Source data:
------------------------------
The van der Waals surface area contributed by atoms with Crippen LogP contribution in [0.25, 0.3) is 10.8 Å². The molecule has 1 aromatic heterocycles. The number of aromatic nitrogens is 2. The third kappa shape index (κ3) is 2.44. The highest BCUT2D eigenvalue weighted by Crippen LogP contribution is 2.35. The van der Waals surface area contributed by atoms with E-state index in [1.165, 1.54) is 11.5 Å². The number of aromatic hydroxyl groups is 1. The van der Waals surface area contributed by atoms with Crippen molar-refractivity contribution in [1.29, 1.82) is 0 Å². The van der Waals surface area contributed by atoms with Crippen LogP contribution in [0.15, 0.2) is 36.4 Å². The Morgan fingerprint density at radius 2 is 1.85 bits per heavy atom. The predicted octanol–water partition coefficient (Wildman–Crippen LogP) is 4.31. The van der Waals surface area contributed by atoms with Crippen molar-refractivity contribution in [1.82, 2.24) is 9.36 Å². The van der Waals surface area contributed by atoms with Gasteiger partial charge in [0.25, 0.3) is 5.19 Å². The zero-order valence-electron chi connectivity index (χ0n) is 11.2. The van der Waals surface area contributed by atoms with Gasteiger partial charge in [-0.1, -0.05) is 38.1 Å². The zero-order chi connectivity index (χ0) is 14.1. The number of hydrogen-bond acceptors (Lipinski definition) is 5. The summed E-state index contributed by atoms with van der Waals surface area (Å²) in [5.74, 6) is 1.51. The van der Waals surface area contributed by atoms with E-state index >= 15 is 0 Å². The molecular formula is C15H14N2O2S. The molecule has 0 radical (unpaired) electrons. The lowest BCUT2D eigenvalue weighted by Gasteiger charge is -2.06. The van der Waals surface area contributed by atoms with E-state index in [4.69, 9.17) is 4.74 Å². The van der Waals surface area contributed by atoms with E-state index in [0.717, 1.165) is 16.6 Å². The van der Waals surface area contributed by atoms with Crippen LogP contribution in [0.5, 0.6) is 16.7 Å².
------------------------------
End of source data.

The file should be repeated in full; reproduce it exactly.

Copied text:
The van der Waals surface area contributed by atoms with Crippen LogP contribution in [0.25, 0.3) is 10.8 Å². The molecule has 1 aromatic heterocycles. The number of aromatic nitrogens is 2. The third kappa shape index (κ3) is 2.44. The highest BCUT2D eigenvalue weighted by Crippen LogP contribution is 2.35. The van der Waals surface area contributed by atoms with E-state index in [1.165, 1.54) is 11.5 Å². The number of aromatic hydroxyl groups is 1. The van der Waals surface area contributed by atoms with Crippen molar-refractivity contribution in [1.29, 1.82) is 0 Å². The van der Waals surface area contributed by atoms with Crippen LogP contribution in [0.15, 0.2) is 36.4 Å². The Morgan fingerprint density at radius 2 is 1.85 bits per heavy atom. The predicted octanol–water partition coefficient (Wildman–Crippen LogP) is 4.31. The van der Waals surface area contributed by atoms with Crippen molar-refractivity contribution in [1.82, 2.24) is 9.36 Å². The van der Waals surface area contributed by atoms with Gasteiger partial charge in [0.25, 0.3) is 5.19 Å². The zero-order valence-electron chi connectivity index (χ0n) is 11.2. The van der Waals surface area contributed by atoms with Gasteiger partial charge in [-0.1, -0.05) is 38.1 Å². The zero-order chi connectivity index (χ0) is 14.1. The number of hydrogen-bond acceptors (Lipinski definition) is 5. The summed E-state index contributed by atoms with van der Waals surface area (Å²) in [5.74, 6) is 1.51. The van der Waals surface area contributed by atoms with E-state index >= 15 is 0 Å². The molecular formula is C15H14N2O2S. The molecule has 0 radical (unpaired) electrons. The lowest BCUT2D eigenvalue weighted by Gasteiger charge is -2.06. The van der Waals surface area contributed by atoms with E-state index in [4.69, 9.17) is 4.74 Å². The van der Waals surface area contributed by atoms with E-state index in [0.717, 1.165) is 16.6 Å². The van der Waals surface area contributed by atoms with Crippen LogP contribution in [0.5, 0.6) is 16.7 Å².